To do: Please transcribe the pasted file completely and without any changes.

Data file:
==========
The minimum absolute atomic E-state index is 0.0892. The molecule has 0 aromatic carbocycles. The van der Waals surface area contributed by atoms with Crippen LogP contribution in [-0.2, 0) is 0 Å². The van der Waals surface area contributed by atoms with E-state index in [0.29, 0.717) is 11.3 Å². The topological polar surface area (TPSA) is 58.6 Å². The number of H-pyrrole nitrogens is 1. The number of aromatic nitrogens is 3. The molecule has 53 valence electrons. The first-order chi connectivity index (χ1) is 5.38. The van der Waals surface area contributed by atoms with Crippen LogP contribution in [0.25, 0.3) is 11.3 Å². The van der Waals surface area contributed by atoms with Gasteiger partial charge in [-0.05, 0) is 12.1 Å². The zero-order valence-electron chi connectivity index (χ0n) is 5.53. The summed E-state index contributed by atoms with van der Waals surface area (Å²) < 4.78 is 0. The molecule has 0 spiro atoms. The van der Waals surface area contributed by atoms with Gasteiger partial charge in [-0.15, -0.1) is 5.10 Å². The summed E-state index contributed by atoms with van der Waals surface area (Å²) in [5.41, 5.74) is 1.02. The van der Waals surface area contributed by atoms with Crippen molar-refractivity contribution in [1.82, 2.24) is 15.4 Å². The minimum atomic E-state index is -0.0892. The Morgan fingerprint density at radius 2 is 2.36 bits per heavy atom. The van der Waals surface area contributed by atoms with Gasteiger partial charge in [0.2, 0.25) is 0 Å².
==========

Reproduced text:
The minimum absolute atomic E-state index is 0.0892. The molecule has 0 aromatic carbocycles. The van der Waals surface area contributed by atoms with Crippen LogP contribution in [-0.2, 0) is 0 Å². The van der Waals surface area contributed by atoms with E-state index in [0.29, 0.717) is 11.3 Å². The topological polar surface area (TPSA) is 58.6 Å². The number of H-pyrrole nitrogens is 1. The number of aromatic nitrogens is 3. The molecule has 53 valence electrons. The first-order chi connectivity index (χ1) is 5.38. The van der Waals surface area contributed by atoms with Crippen LogP contribution in [0.25, 0.3) is 11.3 Å². The van der Waals surface area contributed by atoms with Gasteiger partial charge in [-0.05, 0) is 12.1 Å². The zero-order valence-electron chi connectivity index (χ0n) is 5.53. The summed E-state index contributed by atoms with van der Waals surface area (Å²) < 4.78 is 0. The molecule has 0 spiro atoms. The van der Waals surface area contributed by atoms with Gasteiger partial charge in [-0.15, -0.1) is 5.10 Å². The summed E-state index contributed by atoms with van der Waals surface area (Å²) in [5.41, 5.74) is 1.02. The van der Waals surface area contributed by atoms with Crippen molar-refractivity contribution in [1.82, 2.24) is 15.4 Å². The minimum atomic E-state index is -0.0892. The Morgan fingerprint density at radius 2 is 2.36 bits per heavy atom. The van der Waals surface area contributed by atoms with Gasteiger partial charge in [0.2, 0.25) is 0 Å².